1. The
first position and the most widespread. He sees forgiveness as essential for healing emotional wounds and emphasizes how beneficial it is for health, both physical and mental. It is very useful in treating feelings of anxiety and anger as well as a very effective clinical tool for people with post-traumatic stress disorder. Values ​​of compassion and humility are attributed to it.

2. The
second posture he has a different vision of forgiveness from the first. He believes that in some cases not forgiving is also beneficial, as failure to do so can be detrimental to those who forgive and can endanger groups who find themselves in vulnerable situations such as abuse or mistreatment. The values ​​they defend are fairness, justice and empowerment.

3. The
third position is at the intermediate level of the previous two. It emphasizes the context in which forgiveness is given and, therefore, each situation should be appreciated.

The decision to forgive or not is up to the person who has felt offended and can be introduced at the therapeutic level as long as the patient decides freely. Therefore, from this point of view, forgiveness can be both positive and negative, depending on the context in which the events take place.

Factors influencing forgiveness

In order to delve a little deeper into the world of forgiveness, the main characteristics or variables that would affect the final decision are described:

Release: is an internal process in which the injured person analyzes and understands more deeply the situation causing the injury. (Hargrave and Sells, 1997).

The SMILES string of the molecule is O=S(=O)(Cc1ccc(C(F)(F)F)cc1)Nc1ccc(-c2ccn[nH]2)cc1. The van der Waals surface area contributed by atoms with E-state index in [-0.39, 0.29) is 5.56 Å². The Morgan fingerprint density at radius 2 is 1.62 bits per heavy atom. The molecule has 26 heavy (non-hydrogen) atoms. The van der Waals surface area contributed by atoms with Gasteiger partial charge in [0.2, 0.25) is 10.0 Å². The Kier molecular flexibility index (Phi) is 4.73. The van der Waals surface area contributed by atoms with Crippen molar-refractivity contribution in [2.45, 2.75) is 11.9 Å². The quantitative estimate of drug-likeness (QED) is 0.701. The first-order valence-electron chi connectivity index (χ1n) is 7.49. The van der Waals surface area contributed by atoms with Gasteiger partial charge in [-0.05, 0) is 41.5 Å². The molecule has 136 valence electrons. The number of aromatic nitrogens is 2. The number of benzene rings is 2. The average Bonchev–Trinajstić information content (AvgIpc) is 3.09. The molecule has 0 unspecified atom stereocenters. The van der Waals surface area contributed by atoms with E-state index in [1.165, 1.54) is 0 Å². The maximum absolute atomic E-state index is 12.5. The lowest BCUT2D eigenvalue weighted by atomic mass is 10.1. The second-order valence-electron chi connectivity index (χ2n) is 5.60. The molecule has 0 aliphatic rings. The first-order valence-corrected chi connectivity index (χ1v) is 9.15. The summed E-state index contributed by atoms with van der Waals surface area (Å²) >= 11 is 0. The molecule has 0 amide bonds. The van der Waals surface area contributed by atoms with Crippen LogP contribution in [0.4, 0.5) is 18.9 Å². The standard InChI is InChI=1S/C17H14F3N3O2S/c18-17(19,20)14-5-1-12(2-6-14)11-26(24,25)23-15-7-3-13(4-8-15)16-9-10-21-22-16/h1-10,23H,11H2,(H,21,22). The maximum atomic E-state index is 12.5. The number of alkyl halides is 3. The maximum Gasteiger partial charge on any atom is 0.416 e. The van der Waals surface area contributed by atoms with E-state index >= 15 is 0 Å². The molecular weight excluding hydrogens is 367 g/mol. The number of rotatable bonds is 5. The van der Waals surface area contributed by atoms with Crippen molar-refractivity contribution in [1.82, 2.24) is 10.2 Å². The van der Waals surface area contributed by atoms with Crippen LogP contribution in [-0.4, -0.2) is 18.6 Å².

• Characteristics of what you forgive: It depends on whether we think the person acted to harm us, or if we think they did not do it on purpose, the better we perceive the other’s actions, the more likely we are to accept to forgive. On the other hand, people who are willing to forgive have a greater ability to control their emotions, just as people with anxiety or depression find it more difficult to forgive.
  • Characteristics of the offense: The more serious the same thing, the less forgiveness there is.
  • Characteristics of the offender: Acknowledging the facts humbly and sincerely apologizing encourages forgiveness.

Forgive yourself

Forgiveness can be focused on relationships with other people, but it can also be given to oneself i.e. self-image and self-concept. Knowing how to successfully manage self-forgiveness is more or less succeeding in not being overwhelmed by the discomfort that guilt can cause.

Ho’oponopono: a philosophy of life based on forgiveness

If you think you have to forgive yourself and others in order to be happy,
you may find the Hawaiian philosophy called Ho’oponopono useful. You can find out by visiting this article:

“Ho’oponopono: Healing through forgiveness”

Bibliographical references:

  • Guzmán, Mónica. (2010). Forgiveness in Close Relationships: Conceptualization from a Psychological Perspective and Implications for Clinical Practice. Psykhe (Santiago), 19 (1), 19-30. Retrieved November 28, 2014 from http: // Script = sci_arttext … 10.4067 / S0718-22282010000100002.